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Moneyball: MBA Uses Big Data To Help Indian Premier League Cricket Pros Reach Their Peak

Matt Dwyer runs his own sports science consultancy alongside an MBA at IE Business School

Matt Dwyer works with some of the most prestigious names in the world of cricket. Alongside an MBA at Spain’s IE Business School, he runs his own sports science consultancy, which provides specialist fitness and nutrition services for cricketers across the globe.

Since founding Cricket Specific Fitness four years ago, he’s worked closely with Indian Premier League players and top international cricketers including renowned Indian batsman and former captain Rahul Dravid, South African batsman Herschelle Gibbs and West Indies all-rounder Kieron Pollard.

The use of big data analytics is becoming increasingly prominent in sport, and Matt thinks baseball’s “Moneyball” concept is set to take the cricketing world by storm. In fact, he’s already using data analytics to help nurse his clients back to full fitness and ensure they reach their optimum levels of performance.

Matt worked in investment banking in Australia before embarking on his decade-long career in sports science. Now, he’s enjoying a cutting-edge, blended learning experience at IE Business School, and bowling for a career in strategy consulting after his MBA.

How did the idea for Cricket Specific Fitness come about?

I was working as a sports scientist in Australia when the opportunity came to work with the Mumbai Indians in the Indian Premier League. It was very clear that the sports science industry in India was well behind Australia, and that there was an opportunity to provide these services to Indian cricketers.

I spent two seasons working with the Baroda Cricket Association in Gujarat, India, and I’ve had clients from typical cricketing countries as well as from more non-traditional places like Japan!

What specific types of fitness are required for cricket professionals?

Cricketers need a combination of strength, speed and endurance to allow them to be able to bat with power over long periods of time, bowl faster and with greater accuracy, and to field athletically.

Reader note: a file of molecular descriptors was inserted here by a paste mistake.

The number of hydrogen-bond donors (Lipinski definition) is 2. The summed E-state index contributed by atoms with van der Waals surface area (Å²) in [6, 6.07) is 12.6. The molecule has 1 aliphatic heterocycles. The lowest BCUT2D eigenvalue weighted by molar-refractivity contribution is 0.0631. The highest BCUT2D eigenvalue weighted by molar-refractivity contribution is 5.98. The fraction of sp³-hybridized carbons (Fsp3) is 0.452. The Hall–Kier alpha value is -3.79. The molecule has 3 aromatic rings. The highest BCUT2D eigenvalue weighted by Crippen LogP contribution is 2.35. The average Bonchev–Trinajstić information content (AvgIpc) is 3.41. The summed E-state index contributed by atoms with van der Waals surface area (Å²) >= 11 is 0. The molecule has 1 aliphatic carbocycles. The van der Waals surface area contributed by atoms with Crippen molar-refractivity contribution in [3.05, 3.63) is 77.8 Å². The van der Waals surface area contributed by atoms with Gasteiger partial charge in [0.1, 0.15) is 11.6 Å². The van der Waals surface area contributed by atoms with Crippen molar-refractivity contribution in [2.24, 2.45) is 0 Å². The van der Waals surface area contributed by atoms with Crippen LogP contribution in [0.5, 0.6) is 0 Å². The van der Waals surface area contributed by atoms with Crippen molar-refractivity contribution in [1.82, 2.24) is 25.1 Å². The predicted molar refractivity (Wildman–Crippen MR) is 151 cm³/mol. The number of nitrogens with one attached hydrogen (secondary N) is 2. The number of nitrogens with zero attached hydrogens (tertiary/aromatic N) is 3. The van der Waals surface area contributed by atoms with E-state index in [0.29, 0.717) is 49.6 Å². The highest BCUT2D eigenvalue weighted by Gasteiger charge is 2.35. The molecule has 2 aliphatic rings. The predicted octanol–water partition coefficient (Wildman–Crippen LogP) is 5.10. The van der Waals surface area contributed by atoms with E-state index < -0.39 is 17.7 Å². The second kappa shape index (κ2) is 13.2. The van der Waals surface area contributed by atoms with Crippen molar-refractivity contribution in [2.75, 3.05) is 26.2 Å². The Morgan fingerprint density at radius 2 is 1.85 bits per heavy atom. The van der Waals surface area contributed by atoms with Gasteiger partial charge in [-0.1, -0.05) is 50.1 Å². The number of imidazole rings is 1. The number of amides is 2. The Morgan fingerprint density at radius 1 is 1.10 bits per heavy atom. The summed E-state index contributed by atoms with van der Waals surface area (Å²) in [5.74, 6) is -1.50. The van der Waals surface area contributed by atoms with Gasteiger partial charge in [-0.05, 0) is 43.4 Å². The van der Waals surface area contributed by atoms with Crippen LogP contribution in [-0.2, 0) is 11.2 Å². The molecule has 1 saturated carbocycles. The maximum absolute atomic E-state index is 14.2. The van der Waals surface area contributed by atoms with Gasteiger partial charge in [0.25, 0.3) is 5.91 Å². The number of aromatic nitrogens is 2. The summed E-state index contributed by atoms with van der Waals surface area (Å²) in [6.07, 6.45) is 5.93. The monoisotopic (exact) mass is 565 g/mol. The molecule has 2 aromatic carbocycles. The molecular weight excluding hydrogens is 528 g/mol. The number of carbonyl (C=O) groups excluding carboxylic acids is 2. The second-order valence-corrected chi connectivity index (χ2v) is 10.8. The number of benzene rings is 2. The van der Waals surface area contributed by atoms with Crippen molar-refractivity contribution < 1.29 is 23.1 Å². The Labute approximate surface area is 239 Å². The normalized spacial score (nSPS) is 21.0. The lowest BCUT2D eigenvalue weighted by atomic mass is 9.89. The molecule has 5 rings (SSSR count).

Cricket is a unique sport in that there are three different formats of the game - twenty20, one-day and multi-day - that require different physical requirements, and significant differences also exist in cricketers’ fitness requirements depending on their role in the team.

How have you helped some of your more high-profile clients?

The most rewarding work that I’ve done is getting professional cricketers back onto the field after a significant injury. Whilst the initial work is done by a doctor or physiotherapist, the player spends the majority of their recovery time progressing through their rehabilitation program with the sports scientist.

I also find it very rewarding when young players who I’ve worked with get picked for major tournaments like the Indian Premier League, or when they make their debuts for their national teams.

Are you increasingly utilizing statistics and data in your work?

Cricket is similar to baseball in the sense that there is an enormous amount of data collected and available to maximize the performance of the team and individual players. Many teams are using this data, but we are only at the very initial stages in our understanding of how to use it.

To some extent, it’s already happening. But in the future, the auction process for major tournaments will rely more heavily on data analysis in putting together the right team at the right price; effectively a “Moneyball” concept for cricket.

What advice do you have for MBAs looking to start their own specialized consultancy?

You need to be passionate about your niche and an industry leader in the field.

But you need to do your homework: your niche industry needs to be large enough to require consultancy services at a level that can be profitable for your business, and most importantly, have customers who are willing to pay for such a service. Many specialized consultancies fail because the market simply does not need, or is not willing to pay, for such a service.

Why did you decide to pursue an MBA?

I’m looking for an opportunity to leverage my previous experience as a strategy consultant, particularly in the areas of life sciences and healthcare, or media, sport and entertainment.

An MBA is the perfect opportunity to refresh and further develop my business skill set while also expanding my knowledge in areas where I have had no formal training.

Why did you choose to study at IE Business School in particular?

I wanted the flexibility to be able to study from wherever I may be in the world, but I did not want to be in a fully online program. IE’s blended delivery format is competitively ranked globally, but with fees that are significantly more affordable than those schools ranked at a similar level.

The diversity of the class, both in terms of culture and backgrounds, was another reason. In our class we have students from 25 different countries and a very wide range of industries.

How have you profited from your MBA experience?

The course has allowed me to fill the gaps in my knowledge. I’ve really valued the opportunity to work in diverse teams and the challenges that this has posed for my own leadership skills.

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